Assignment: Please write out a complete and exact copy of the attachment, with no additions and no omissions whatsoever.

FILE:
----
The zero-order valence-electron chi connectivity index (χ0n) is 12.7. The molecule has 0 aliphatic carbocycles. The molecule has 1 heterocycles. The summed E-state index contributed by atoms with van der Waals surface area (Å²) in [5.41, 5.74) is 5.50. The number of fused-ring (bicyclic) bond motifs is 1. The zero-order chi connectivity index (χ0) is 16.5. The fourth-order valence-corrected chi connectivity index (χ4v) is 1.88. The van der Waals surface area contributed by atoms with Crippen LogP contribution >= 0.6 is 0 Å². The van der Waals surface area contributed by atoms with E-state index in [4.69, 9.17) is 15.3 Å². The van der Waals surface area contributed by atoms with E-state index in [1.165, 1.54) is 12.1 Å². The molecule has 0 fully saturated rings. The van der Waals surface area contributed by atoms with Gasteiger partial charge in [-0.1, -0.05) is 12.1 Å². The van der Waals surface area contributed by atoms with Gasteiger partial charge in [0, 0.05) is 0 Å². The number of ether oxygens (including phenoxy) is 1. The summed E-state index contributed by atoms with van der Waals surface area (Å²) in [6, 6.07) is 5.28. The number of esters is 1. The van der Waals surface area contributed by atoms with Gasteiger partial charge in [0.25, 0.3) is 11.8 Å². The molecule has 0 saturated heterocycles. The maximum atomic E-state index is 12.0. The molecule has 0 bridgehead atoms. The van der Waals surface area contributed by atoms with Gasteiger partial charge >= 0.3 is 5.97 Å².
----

The zero-order valence-electron chi connectivity index (χ0n) is 12.7. The molecule has 0 aliphatic carbocycles. The molecule has 1 heterocycles. The summed E-state index contributed by atoms with van der Waals surface area (Å²) in [5.41, 5.74) is 5.50. The number of fused-ring (bicyclic) bond motifs is 1. The zero-order chi connectivity index (χ0) is 16.5. The fourth-order valence-corrected chi connectivity index (χ4v) is 1.88. The van der Waals surface area contributed by atoms with Crippen LogP contribution >= 0.6 is 0 Å². The van der Waals surface area contributed by atoms with E-state index in [4.69, 9.17) is 15.3 Å². The van der Waals surface area contributed by atoms with E-state index in [1.165, 1.54) is 12.1 Å². The molecule has 0 fully saturated rings. The van der Waals surface area contributed by atoms with Gasteiger partial charge in [-0.1, -0.05) is 12.1 Å². The van der Waals surface area contributed by atoms with Gasteiger partial charge in [0, 0.05) is 0 Å². The number of ether oxygens (including phenoxy) is 1. The summed E-state index contributed by atoms with van der Waals surface area (Å²) in [6, 6.07) is 5.28. The number of esters is 1. The van der Waals surface area contributed by atoms with Gasteiger partial charge in [0.25, 0.3) is 11.8 Å². The molecule has 0 saturated heterocycles. The maximum atomic E-state index is 12.0. The molecule has 0 bridgehead atoms. The van der Waals surface area contributed by atoms with Gasteiger partial charge >= 0.3 is 5.97 Å².